At the end of this whimsical tale, even the wolf has to admit that anything is possible!”



ONLINE Inquiry books

The genius hour guidebook: fostering passion, wonder, and inquiry in the classroom by Denise Krebs, Gallit Zvi.

LB1027.23 .K735 2020

“Promote your students’ creativity and get them excited about learning! In the second edition of this popular, practical book, authors Denise Krebs and Gallit Zvi show you how to implement Genius Hour, a time when students can develop their own inquiry-based projects around their passions and take ownership of their work. Brought to you by MiddleWeb and Routledge Eye On Education, the book takes you step-by-step through planning and teaching Genius Hour. You’ll learn how to guide your students as they: inspire learning and brainstorm wonders; develop inquiry questions based on their interests; conduct research and experiments about their topic of choice; create presentations to teach their fellow students in creative ways; and present their finished product for a final assessment. This edition includes new chapters on managing your classroom projects and recommended books. Throughout the book you will find voices from the Genius Hour community sharing real life stories and inspiration. Appendices contain handy FAQs and ready-made lessons and resources. In addition, a companion website,, offers bonus materials and regular updates to support you as you implement Genius Hour in your own classroom”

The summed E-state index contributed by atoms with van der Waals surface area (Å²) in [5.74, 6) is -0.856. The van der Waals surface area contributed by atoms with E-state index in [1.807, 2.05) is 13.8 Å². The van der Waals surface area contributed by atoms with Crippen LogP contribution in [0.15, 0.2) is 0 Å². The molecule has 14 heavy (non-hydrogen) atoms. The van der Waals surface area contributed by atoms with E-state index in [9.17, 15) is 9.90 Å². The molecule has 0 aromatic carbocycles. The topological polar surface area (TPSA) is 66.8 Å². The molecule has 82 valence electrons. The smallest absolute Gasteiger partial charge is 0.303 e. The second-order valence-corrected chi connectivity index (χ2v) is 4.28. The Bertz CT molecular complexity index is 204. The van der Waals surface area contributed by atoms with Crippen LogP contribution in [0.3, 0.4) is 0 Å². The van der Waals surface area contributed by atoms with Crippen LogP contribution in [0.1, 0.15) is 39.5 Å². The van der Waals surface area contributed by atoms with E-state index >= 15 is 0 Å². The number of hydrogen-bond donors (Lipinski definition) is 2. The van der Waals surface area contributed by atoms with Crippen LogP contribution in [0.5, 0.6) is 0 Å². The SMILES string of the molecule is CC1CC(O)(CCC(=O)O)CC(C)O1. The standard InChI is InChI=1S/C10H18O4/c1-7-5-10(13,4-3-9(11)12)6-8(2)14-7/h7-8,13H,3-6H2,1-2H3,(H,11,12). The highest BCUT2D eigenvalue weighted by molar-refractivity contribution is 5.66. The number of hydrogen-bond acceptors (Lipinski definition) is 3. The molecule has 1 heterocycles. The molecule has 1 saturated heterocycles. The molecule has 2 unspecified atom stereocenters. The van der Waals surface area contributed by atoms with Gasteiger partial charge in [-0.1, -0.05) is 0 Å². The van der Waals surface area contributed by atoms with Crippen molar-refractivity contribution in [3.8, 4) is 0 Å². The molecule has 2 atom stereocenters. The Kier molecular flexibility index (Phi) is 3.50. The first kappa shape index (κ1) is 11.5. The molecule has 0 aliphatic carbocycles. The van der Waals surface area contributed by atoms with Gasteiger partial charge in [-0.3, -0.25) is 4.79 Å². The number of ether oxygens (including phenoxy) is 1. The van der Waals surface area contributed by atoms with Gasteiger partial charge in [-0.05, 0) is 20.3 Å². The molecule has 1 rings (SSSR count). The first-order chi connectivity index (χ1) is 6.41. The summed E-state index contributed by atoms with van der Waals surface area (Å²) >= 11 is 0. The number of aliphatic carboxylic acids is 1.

A practical guide to enquiry-based primary teaching: a reflective journey / Hellen Hill.

LB1556.7.G7 H55 2019

“A Practical Guide to Enquiry-Based Primary Teaching is a practical guide for developing an enquiry approach in primary schools.

It is intended for use by the primary practitioner as a thinking diary to nurture the skills required to be a successful, confident teacher and to support the school’s development.